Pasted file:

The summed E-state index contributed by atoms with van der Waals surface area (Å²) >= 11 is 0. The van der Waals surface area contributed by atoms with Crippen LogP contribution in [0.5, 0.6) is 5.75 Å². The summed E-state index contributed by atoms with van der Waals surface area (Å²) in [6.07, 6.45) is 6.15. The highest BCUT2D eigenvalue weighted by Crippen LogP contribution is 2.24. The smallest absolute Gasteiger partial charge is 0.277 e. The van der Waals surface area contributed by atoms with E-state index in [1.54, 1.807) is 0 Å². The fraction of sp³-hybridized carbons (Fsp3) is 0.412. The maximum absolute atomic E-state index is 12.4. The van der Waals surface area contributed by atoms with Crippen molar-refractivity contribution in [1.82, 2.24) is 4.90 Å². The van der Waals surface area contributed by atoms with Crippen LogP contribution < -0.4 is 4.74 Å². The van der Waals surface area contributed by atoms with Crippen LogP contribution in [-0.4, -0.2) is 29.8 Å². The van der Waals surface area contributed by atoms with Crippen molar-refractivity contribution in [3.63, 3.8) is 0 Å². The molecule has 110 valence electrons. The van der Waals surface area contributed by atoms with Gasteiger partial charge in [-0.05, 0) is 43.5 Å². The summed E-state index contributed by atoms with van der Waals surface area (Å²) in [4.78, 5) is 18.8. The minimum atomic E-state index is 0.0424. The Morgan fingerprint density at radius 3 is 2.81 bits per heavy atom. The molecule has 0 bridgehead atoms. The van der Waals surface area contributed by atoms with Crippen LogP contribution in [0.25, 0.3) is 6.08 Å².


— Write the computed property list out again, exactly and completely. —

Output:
The summed E-state index contributed by atoms with van der Waals surface area (Å²) >= 11 is 0. The van der Waals surface area contributed by atoms with Crippen LogP contribution in [0.5, 0.6) is 5.75 Å². The summed E-state index contributed by atoms with van der Waals surface area (Å²) in [6.07, 6.45) is 6.15. The highest BCUT2D eigenvalue weighted by Crippen LogP contribution is 2.24. The smallest absolute Gasteiger partial charge is 0.277 e. The van der Waals surface area contributed by atoms with E-state index in [1.54, 1.807) is 0 Å². The fraction of sp³-hybridized carbons (Fsp3) is 0.412. The maximum absolute atomic E-state index is 12.4. The van der Waals surface area contributed by atoms with Crippen molar-refractivity contribution in [1.82, 2.24) is 4.90 Å². The van der Waals surface area contributed by atoms with Crippen LogP contribution < -0.4 is 4.74 Å². The van der Waals surface area contributed by atoms with Crippen LogP contribution in [-0.4, -0.2) is 29.8 Å². The van der Waals surface area contributed by atoms with Crippen molar-refractivity contribution in [3.63, 3.8) is 0 Å². The molecule has 110 valence electrons. The van der Waals surface area contributed by atoms with Gasteiger partial charge in [-0.05, 0) is 43.5 Å². The summed E-state index contributed by atoms with van der Waals surface area (Å²) in [4.78, 5) is 18.8. The minimum atomic E-state index is 0.0424. The Morgan fingerprint density at radius 3 is 2.81 bits per heavy atom. The molecule has 0 bridgehead atoms. The van der Waals surface area contributed by atoms with Crippen LogP contribution in [0.25, 0.3) is 6.08 Å².